Sister Kathleen Dueber: Taking the wheel on a new Ursuline pilgrimage

Sister Pat Lynch, who also served on the council, called Sister Kathleen “reliable, honest, and caring,” and said she is very close with her family. Both she and Sister Kathleen Condry list Sister Kathleen’s sense of humor as one of her great assets.

“She is very good at making puns,” Sister Pat said.

“She and I took a Spanish class together 46 years ago, and the two of us can still recite the dialogues we had to memorize!” Sister Pat said.

Growing up among the sunflowers

Sister Kathleen hands Sister Michele Morek soil from Kansas after arriving with a group of sisters who moved to the Motherhouse in June 2009.

Sister Kathleen was born in Kansas City, Mo., where she lived until the fifth grade. Her older sister, Mary Ellen, was in the seventh grade, and the Catholic Schools only went to the seventh in Kansas City. “My parents wanted my sister and me to go to Catholic school, so Daddy looked for property where he could build a house,” Sister Kathleen said. He found that in the Kansas City, Kan., suburb of Roeland Park, close enough for his daughters to walk to school.

That school was St. Agnes, where Sister Kathleen first met the Ursuline Sisters. “It was so amazing to me, the sisters seemed to like each other and like the kids. I found that in high school too,” she said. “I saw something in them that I wanted to be.”

George Dueber was a carpenter, and Martha Dueber was a housewife until the summer before Sister Kathleen’s eighth grade year, when she took a job at a dress shop in nearby Fairway, Kan. “It was fortunate she had that income, because my dad died of a heart attack when I was a sophomore in high school,” Sister Kathleen said. George Dueber was only 57 when he died in 1960.

“He was a great guy, a good family man,” Sister Kathleen said. “He was always helping other people. He built the shelter for the Nativity scene at St. Agnes Church. Mom was in the Altar Society and helped with the Girl Scouts. That’s the first place I got the example of serving in the church, from my parents.”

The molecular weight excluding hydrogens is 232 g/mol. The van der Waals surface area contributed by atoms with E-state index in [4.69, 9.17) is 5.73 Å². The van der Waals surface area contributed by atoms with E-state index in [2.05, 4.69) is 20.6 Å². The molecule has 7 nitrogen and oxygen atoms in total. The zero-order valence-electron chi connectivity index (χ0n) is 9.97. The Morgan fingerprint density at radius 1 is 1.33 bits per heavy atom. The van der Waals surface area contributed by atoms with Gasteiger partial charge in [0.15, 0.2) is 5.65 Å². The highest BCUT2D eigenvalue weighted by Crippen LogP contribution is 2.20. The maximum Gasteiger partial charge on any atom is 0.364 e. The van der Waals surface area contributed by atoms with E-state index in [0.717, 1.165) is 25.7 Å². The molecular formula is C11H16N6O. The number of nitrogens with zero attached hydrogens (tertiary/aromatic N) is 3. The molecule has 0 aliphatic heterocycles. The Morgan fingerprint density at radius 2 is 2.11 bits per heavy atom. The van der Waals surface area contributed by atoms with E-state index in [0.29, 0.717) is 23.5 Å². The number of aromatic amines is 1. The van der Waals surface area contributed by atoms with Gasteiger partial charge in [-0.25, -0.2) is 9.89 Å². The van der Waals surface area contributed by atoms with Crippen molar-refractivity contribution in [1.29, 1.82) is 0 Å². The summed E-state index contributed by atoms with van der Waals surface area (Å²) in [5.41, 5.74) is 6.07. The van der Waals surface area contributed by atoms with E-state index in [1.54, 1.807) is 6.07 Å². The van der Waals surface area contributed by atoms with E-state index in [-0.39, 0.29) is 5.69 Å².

George Dueber’s death was hard on the family. One of her dad’s sisters came to live with the family to help with expenses, and her sister Mary Ellen got a job after graduating high school as well.

In 2008, Sister Kathleen brought Paola Sisters Celine Leeker and Mildred Katzer to visit Maple Mount. Here they are joined by their hosts for that visit, (seated, from left) Sister Mildred and Sister Frances Miriam Spalding; (standing from left) Sister Mary Angela Matthews, Sister Kathleen, Sister Jane Miriam Hancock, and Sister Celine.

Sister Kathleen was a member of the first class to attend all four years of high school at the new Bishop Miege High School in Roeland Park. She was reunited there with Sister Martina Rockers, who taught her in the sixth grade at St. Agnes, and was then teaching biology at Bishop Miege. Sister Martina will soon begin her 52nd year at Bishop Miege.

“She was always a very good student,” Sister Martina said, although penmanship was not her favorite endeavor. (Sister Kathleen’s only D in her educational career was in penmanship.)

The strength of her family life was evident after Sister Kathleen’s father died, Sister Martina said. “I always admired how she and her sister supported one another.”

Other teachers at Bishop Miege included Sister Grace Swift (algebra and history) and Sister Raymond Dieckman for Latin. Both sisters are now retired to the Motherhouse in Maple Mount. “It’s not Sister Raymond’s fault I can’t speak Latin,” Sister Kathleen said.

Sister Grace remembers Sister Kathleen as a very good student. “It was a school in which a lot of girls were considering joining the convent,” Sister Grace said. “We were glad she joined. Her class had some of the best students I ever taught.”

Sister Martina called Sister a Kathleen a “faithful” and “faith-filled” person. “She notices things that others don’t.”